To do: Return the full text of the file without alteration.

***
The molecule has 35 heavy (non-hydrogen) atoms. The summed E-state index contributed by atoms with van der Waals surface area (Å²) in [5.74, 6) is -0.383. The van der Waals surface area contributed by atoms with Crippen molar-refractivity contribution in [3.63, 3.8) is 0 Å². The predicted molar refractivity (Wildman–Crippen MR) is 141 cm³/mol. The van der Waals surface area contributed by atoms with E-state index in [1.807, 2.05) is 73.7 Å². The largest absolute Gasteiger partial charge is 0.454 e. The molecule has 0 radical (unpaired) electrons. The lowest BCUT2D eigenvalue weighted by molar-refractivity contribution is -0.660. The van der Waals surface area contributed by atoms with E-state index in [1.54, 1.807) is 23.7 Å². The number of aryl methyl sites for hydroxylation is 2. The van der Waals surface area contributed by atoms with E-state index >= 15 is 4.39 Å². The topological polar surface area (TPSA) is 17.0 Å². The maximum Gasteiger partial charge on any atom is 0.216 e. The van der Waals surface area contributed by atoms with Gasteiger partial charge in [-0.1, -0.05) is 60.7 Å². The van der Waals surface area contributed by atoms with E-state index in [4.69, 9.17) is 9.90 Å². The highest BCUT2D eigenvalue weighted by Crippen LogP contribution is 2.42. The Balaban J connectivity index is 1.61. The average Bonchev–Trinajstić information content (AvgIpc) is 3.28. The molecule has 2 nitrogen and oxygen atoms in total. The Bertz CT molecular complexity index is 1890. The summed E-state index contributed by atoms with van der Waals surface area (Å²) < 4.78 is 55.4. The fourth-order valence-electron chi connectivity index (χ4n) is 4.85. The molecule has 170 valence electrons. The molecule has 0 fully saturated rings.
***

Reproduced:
The molecule has 35 heavy (non-hydrogen) atoms. The summed E-state index contributed by atoms with van der Waals surface area (Å²) in [5.74, 6) is -0.383. The van der Waals surface area contributed by atoms with Crippen molar-refractivity contribution in [3.63, 3.8) is 0 Å². The predicted molar refractivity (Wildman–Crippen MR) is 141 cm³/mol. The van der Waals surface area contributed by atoms with E-state index in [1.807, 2.05) is 73.7 Å². The largest absolute Gasteiger partial charge is 0.454 e. The molecule has 0 radical (unpaired) electrons. The lowest BCUT2D eigenvalue weighted by molar-refractivity contribution is -0.660. The van der Waals surface area contributed by atoms with E-state index in [1.54, 1.807) is 23.7 Å². The number of aryl methyl sites for hydroxylation is 2. The van der Waals surface area contributed by atoms with E-state index >= 15 is 4.39 Å². The topological polar surface area (TPSA) is 17.0 Å². The maximum Gasteiger partial charge on any atom is 0.216 e. The van der Waals surface area contributed by atoms with Gasteiger partial charge in [-0.1, -0.05) is 60.7 Å². The van der Waals surface area contributed by atoms with E-state index in [4.69, 9.17) is 9.90 Å². The highest BCUT2D eigenvalue weighted by Crippen LogP contribution is 2.42. The Balaban J connectivity index is 1.61. The average Bonchev–Trinajstić information content (AvgIpc) is 3.28. The molecule has 2 nitrogen and oxygen atoms in total. The Bertz CT molecular complexity index is 1890. The summed E-state index contributed by atoms with van der Waals surface area (Å²) < 4.78 is 55.4. The fourth-order valence-electron chi connectivity index (χ4n) is 4.85. The molecule has 170 valence electrons. The molecule has 0 fully saturated rings.